Saturday, July 02, 2011

Learning Jolly Phonics

As I shared previously, I attended a Jolly Phonics two-day workshop in mid-June to learn about phonics and 42 letter sounds, which is broken up into 7 groups of 6 sounds under this method. I may have been the only parent there, but at the end of the day, we were all there for the same goal, though mine was more personal.

Instructor Victoria Carlton hails from Perth, Western Australia and has her own school that uses the Jolly Phonics method, which was put together many years ago by a UK English teacher Sue Lloyd. Victoria got everyone warmed up from the start by asking us to choose a puppet that we like from a pile, and introduce ourselves. We had to also say why we chose that particular puppet. Besides teaching the various letter sounds and actions, Victoria also gave advice on teaching young children and various activities that can be used to help them learn the letter sounds, blended sounds and tricky words. She also shared tips on choosing suitable books and recommended a few. One very good idea she shared to encourage recognition of letters and sounds was to use an alphabet floor mat and getting the child to hop on the letter when you say it. For older children, to encourage them to write, a good idea is to use a letter box and exchange notes with the child. With this method, often, one can identify language concepts that the child has not grasped, eg spelling, and subsequently teach that concept again.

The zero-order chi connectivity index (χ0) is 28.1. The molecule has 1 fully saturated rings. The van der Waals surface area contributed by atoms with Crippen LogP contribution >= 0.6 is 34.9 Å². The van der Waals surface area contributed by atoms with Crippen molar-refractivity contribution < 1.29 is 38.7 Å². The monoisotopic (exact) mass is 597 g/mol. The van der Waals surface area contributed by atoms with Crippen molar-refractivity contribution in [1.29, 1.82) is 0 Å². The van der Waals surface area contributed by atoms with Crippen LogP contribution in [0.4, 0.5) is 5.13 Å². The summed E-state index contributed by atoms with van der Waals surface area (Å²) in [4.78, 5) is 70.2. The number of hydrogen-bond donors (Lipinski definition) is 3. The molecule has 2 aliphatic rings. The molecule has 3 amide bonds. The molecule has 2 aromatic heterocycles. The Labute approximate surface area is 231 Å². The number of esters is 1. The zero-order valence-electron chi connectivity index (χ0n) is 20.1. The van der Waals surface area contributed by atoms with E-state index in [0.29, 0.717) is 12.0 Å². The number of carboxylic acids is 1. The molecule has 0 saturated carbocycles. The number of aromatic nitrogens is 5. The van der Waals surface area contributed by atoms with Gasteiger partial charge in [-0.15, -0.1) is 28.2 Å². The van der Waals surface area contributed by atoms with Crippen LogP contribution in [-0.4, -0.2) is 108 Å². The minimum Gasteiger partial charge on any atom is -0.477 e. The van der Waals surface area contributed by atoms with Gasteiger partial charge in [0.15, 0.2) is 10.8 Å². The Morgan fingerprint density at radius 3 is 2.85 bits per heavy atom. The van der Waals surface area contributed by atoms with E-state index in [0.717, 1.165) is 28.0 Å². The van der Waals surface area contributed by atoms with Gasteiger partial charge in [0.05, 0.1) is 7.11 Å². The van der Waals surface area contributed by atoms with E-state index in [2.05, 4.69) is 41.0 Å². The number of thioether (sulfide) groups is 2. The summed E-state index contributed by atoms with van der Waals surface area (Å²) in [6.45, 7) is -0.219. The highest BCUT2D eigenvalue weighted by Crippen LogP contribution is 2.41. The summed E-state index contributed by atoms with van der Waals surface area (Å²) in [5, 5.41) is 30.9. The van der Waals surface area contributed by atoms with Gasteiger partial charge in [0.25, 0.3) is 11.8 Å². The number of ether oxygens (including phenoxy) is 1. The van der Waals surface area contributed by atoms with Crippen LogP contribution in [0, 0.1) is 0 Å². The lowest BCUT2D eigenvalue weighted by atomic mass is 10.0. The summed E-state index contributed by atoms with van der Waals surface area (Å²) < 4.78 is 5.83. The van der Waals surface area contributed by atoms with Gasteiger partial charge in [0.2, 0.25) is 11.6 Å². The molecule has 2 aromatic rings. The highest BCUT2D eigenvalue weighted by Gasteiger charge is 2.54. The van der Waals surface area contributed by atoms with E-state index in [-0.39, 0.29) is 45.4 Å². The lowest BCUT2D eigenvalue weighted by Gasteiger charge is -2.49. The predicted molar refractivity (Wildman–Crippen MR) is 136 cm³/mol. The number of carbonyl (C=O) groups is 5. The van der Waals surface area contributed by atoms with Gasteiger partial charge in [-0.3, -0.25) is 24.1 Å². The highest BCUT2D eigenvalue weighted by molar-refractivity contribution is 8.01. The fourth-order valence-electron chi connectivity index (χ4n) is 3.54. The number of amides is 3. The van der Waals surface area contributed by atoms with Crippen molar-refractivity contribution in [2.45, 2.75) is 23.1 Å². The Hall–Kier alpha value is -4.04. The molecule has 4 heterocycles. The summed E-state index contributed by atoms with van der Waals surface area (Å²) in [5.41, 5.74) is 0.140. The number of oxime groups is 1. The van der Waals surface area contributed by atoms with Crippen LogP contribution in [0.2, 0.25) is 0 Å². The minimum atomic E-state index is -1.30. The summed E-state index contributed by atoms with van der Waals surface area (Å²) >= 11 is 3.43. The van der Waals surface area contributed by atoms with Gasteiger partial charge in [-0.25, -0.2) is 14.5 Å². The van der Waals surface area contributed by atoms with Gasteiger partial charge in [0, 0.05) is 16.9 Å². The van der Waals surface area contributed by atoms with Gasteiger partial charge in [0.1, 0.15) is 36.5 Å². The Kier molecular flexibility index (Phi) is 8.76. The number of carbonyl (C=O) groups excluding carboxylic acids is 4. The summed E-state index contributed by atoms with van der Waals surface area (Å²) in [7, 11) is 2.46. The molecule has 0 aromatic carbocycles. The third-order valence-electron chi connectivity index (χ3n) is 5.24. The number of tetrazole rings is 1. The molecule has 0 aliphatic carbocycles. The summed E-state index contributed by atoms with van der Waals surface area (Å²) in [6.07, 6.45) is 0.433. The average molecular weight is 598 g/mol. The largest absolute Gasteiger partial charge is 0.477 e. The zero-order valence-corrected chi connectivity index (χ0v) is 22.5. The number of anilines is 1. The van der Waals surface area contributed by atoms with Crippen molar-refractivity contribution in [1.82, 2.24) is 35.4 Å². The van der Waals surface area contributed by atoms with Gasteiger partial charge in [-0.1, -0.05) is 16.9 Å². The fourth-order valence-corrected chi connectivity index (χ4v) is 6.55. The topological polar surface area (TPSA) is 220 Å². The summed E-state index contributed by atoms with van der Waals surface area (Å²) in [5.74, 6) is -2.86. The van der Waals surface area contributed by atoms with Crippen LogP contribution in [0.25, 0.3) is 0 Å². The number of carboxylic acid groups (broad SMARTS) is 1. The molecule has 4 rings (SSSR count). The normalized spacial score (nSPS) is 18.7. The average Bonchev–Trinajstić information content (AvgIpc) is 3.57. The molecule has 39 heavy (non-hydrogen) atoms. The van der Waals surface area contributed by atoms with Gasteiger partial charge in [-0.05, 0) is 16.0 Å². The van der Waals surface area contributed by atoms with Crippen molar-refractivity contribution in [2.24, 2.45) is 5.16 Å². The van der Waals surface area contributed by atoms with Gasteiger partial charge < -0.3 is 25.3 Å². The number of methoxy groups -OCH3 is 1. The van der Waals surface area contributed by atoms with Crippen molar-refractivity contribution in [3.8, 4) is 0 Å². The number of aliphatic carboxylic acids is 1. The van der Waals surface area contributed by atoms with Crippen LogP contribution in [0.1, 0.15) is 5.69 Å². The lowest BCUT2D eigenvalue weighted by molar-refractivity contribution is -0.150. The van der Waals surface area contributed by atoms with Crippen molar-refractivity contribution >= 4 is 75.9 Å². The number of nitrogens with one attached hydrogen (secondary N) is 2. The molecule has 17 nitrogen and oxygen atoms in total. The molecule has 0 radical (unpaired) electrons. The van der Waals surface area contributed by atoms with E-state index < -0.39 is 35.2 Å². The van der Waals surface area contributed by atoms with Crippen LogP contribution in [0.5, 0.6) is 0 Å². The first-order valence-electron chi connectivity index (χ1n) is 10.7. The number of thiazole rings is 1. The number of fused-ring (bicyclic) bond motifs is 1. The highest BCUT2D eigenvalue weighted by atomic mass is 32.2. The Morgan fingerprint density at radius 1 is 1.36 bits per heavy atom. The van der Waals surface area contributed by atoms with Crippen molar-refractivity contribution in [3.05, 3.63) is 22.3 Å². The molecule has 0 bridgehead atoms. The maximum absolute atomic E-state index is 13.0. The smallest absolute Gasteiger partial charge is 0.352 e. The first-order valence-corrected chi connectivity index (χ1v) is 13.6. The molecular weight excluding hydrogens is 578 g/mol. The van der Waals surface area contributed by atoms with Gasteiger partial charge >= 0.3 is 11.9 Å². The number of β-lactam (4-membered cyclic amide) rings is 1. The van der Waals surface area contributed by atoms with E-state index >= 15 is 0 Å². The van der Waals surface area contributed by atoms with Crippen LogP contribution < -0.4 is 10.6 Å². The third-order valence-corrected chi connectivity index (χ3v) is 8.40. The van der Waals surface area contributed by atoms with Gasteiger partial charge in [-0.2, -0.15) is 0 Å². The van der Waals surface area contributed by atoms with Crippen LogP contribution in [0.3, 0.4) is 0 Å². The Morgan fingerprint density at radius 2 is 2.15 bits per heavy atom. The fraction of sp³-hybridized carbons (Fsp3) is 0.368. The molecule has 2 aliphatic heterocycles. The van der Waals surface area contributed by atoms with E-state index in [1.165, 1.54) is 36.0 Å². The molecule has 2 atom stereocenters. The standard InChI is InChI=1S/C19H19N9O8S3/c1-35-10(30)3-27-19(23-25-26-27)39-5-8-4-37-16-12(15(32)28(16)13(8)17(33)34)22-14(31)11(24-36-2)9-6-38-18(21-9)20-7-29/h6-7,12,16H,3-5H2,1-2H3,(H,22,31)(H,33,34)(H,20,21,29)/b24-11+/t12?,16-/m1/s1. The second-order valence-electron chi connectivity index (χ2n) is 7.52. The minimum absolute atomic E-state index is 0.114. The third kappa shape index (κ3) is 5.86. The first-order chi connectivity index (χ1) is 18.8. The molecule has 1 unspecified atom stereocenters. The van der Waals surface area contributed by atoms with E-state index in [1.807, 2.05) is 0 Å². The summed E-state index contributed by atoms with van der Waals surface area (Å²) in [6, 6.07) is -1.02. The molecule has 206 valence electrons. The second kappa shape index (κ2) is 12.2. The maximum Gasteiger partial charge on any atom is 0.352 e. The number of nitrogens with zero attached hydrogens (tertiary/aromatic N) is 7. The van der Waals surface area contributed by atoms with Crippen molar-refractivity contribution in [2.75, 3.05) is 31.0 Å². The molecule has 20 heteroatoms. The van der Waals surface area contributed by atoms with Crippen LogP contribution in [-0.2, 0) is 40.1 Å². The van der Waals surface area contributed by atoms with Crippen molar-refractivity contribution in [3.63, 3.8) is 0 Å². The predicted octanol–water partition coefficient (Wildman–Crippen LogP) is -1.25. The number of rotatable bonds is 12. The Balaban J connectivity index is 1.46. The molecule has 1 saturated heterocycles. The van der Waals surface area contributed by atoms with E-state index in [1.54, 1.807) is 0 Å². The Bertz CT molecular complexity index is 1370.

The course also covered simple grammar for older kids, which was interesting to me, though not applicable yet. Overall, the workshop was extremely interactive and I absolutely learnt a lot.

While EV is young for phonics training, Victoria shared that is was done to expose her to it in a relaxed way, and to increase her phonemic awareness. That is, the awareness that each letter makes a particular sound, and that these sounds combine to make words. For example, when we see a cat, we can say the word 'cat', break it up into the individual letter and sounds c-a-t, and then repeating the word again. Something like this can be incorporated into every day life and things, says Victoria, and will help her as she slowly gains more formal knowledge of the alphabet and letter sounds. This is definitely what I'm planning to do.